Of all the content categories we offer our readers, nothing comes to close to the opinion section for the proportion of angry phone calls and correspondence I receive.
It's not unusual to hear from someone threatening to cancel a subscription, stop buying the paper at the newsstand or cease reading our digital products because of an editorial, cartoon, column or reader letter.
I had such a conversation just a few days ago with a person who was upset with what she feels has been an overabundance of editorial cartoons chastising the performance of President Donald Trump. She told me Trump has been doing a great job, and that these cartoonists are being mean and unfair. I explained that political cartoonists frequently target occupants of the White House because they're embroiled in some of the biggest controversies of the day, which has certainly been true of the current president.
She also said she was seriously considering canceling the paper because of these cartoons. My reply was that while we'll try to make sure we're not choosing exclusively Trump-themed cartoons, I'd encourage her to think carefully about what she'd be giving up if she stopped reading the paper.
In exchange for not being exposed to an opinion feature, she'd miss coverage of city of Auburn, Cayuga County, town and village governments; the state Legislature and governor; area public schools and colleges; new and existing businesses; local athletics; the comics page; health stories; community arts and cultural events and developments ... and probably a decent number of opinion pieces that reflected her own views.
Ultimately, she confided that she probably wasn't going to cancel (her husband wouldn't be happy about it, for one thing) and she thanked me for hearing her thoughts.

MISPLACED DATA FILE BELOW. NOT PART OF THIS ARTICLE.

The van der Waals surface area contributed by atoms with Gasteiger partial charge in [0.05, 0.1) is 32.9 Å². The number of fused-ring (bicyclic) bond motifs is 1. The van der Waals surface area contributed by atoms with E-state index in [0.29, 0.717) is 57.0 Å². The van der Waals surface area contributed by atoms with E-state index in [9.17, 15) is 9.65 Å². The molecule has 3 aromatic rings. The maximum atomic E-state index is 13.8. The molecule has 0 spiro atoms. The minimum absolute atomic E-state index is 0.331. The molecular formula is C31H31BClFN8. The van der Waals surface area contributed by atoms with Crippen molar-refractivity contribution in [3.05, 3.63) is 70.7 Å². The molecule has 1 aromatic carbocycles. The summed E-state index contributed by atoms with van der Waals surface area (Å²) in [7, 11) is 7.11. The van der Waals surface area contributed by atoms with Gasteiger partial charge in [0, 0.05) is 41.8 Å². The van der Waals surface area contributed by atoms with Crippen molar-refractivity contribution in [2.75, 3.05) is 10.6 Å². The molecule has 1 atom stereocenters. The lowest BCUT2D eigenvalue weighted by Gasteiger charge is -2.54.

I offer this story for those out there who do get upset with something that's clearly labeled opinion, whether it's in ours or any other publication. Always try to remember that opinion is just one item on a much larger menu. If you don't like mushrooms, you probably wouldn't refuse to dine at a restaurant just because it offers a grilled portobello in addition to steaks and chops.
But that's not a perfect analogy for opinion pieces we don't like. While a mushroom hater (such as myself) would likely never be moved to order a big pile of them for dinner, a column or cartoon that opposes our own political and/or social beliefs can still have value.
Part of the problem with our badly broken public discourse these days is our tendency to surround ourselves with only views that reinforce our beliefs. Such an approach may feel good, but it prevents us gaining a level of understanding that can either lead to a compromise solution or give one side the insight needed to be able to persuade the other.
That's why I'm a proponent of newspaper opinion pages that try to get people to come out of their echo chambers and not be afraid of content that may make them want to cancel a subscription.